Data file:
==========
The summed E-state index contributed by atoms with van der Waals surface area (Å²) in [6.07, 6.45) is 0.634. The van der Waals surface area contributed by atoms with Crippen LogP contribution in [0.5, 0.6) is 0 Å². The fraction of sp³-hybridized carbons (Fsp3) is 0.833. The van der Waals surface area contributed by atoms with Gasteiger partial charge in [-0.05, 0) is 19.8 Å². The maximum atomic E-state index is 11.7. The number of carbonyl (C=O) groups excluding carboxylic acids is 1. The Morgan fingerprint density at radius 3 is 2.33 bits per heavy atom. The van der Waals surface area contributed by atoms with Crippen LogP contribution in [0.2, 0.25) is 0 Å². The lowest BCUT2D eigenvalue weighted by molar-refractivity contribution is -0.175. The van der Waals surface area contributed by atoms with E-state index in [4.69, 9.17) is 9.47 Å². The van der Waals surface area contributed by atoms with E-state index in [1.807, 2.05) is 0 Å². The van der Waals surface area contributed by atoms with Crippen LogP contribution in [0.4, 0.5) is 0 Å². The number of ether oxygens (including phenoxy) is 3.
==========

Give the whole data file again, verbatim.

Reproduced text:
The summed E-state index contributed by atoms with van der Waals surface area (Å²) in [6.07, 6.45) is 0.634. The van der Waals surface area contributed by atoms with Crippen LogP contribution in [0.5, 0.6) is 0 Å². The fraction of sp³-hybridized carbons (Fsp3) is 0.833. The van der Waals surface area contributed by atoms with Gasteiger partial charge in [-0.05, 0) is 19.8 Å². The maximum atomic E-state index is 11.7. The number of carbonyl (C=O) groups excluding carboxylic acids is 1. The Morgan fingerprint density at radius 3 is 2.33 bits per heavy atom. The van der Waals surface area contributed by atoms with Crippen LogP contribution in [0.2, 0.25) is 0 Å². The lowest BCUT2D eigenvalue weighted by molar-refractivity contribution is -0.175. The van der Waals surface area contributed by atoms with E-state index in [4.69, 9.17) is 9.47 Å². The van der Waals surface area contributed by atoms with E-state index in [1.807, 2.05) is 0 Å². The van der Waals surface area contributed by atoms with Crippen LogP contribution in [0.4, 0.5) is 0 Å². The number of ether oxygens (including phenoxy) is 3.